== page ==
Ministerial Dispatch 2/1948 BATAVIA, 21 January 1948
I have the honour to report that the general feeling since the signing of the truce agreement between the Dutch and Republicans is of wondering what is going to happen next, rather than any great relief and jubilation at the results obtained.
2. There is no doubt that the present Republican Government has staked all on the work and advice of the Committee of Good Offices, and this has resulted in at least a mild upheaval in Republican circles on the signing of the truce agreement. 
3. The more or less Dutch terms of the agreement seem hard to the Republicans, but on the other hand there are many Republicans of good standing and intelligence who consider that if the political principles agreed upon are carried out faithfully and with sincerity by the Dutch the Republicans will win out in the end. I think it is realised how essential it will be for the Committee of Good Offices to remain in being and be able to enforce the proper implementation of the accepted principles.
4. The Dutch authorities are viewing, as a 'flagrant violation' of the first of the six additional principles accepted, the decision of the Republican Parliamentary Working Committee to approve the draft bill in connection with the Republican-Egyptian Treaty of Friendship. The principle is 'that sovereignty throughout the Netherlands Indies is and shall remain with the Kingdom of the Netherlands until, after a stated interval, the Kingdom of the Netherlands transfers its sovereignty to the United States of Indonesia. Furthermore, the status of the Republic of Indonesia will be that of a state within the United States of Indonesia.' The Republicans, on the other hand, consider that there is no reason to break off or cancel any friendships already established and also state that the Treaty will be placed before the Federal Government of the United States of Indonesia, when formed, for general ratification.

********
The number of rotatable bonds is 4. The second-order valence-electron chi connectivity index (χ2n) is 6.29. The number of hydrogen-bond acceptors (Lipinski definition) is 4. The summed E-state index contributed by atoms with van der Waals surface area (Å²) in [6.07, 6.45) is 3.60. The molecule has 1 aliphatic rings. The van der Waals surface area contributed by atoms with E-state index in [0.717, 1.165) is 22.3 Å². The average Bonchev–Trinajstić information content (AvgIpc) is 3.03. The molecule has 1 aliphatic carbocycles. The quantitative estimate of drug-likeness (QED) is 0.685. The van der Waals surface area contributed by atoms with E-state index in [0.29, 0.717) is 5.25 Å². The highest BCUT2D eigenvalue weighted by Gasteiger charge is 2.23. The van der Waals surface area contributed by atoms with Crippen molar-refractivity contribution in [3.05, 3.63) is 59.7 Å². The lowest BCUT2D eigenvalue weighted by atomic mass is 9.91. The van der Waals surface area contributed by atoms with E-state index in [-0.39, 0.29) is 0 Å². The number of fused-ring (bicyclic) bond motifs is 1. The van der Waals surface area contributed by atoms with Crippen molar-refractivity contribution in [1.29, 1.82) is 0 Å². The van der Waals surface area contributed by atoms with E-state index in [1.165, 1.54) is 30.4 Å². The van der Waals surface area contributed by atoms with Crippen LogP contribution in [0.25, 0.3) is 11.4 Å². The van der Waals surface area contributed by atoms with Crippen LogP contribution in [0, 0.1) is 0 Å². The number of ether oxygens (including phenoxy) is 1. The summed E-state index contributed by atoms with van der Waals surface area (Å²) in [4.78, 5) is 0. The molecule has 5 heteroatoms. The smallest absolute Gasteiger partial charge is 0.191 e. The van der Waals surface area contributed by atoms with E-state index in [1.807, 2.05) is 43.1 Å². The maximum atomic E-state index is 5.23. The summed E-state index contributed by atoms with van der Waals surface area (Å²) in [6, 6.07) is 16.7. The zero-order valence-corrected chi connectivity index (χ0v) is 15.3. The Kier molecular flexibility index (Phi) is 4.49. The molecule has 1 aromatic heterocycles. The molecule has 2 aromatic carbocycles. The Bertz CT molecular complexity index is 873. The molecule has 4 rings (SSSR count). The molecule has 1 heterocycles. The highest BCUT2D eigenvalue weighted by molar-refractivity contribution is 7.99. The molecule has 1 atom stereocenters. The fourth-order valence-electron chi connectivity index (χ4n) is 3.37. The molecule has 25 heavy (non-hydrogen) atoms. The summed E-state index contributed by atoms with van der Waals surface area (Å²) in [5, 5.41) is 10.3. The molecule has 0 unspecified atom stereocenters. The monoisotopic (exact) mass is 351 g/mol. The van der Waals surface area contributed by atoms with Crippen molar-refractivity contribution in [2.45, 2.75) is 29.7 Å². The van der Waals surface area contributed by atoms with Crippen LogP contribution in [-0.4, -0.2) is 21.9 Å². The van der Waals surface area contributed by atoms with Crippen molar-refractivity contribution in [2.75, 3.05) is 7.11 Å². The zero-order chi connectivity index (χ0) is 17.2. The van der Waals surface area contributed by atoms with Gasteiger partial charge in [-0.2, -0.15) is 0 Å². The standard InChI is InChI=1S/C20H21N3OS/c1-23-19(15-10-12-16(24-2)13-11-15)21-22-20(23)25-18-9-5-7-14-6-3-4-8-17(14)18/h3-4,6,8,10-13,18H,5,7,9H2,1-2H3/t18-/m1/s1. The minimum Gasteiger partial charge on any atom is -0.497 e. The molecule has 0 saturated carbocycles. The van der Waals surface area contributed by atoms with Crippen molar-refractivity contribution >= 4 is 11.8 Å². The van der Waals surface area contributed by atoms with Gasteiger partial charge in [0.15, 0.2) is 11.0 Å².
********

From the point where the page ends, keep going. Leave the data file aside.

5. Dr. van Zeeland left Batavia for Holland on 19th January. The day before we had a morning's shooting together and he was very frank in his talk with me. Van Zeeland told me that he was really going to place the exact political and military position before the Dutch Government and press for sincerity and understanding in dealing with the Republican point of view. If he is sincere, and I think he is, his visit to Holland will be of benefit.
6. Dr. van Zeeland asked me if he could let it be known to my Government his sincere appreciation and admiration of Mr. Justice Kirby for his great work, particularly during the most difficult last week leading to the truce agreement when Judge Kirby was Chairman of the Committee. He also expressed admiration for what he called the 'solid work' of Brigadier Neyland.
7. I have learnt that the Canadian Government is intending to establish in the near future representation in Indonesia. It is quite probable that Mr. Cosgrove, a Canadian who was in the Indies prior to the last war, will be appointed to a diplomatic or trade post here. This, together with the aerial mapping of the Indies by the United States, as reported in a Departmental Despatch , gives an indication of the interest America as a whole is taking in Indonesia.
8. I consider that my plan, submitted in a Departmental Despatch, for the establishment of an Australian Information Bureau and Trade Commissioner's office should be approved and implemented at an early date.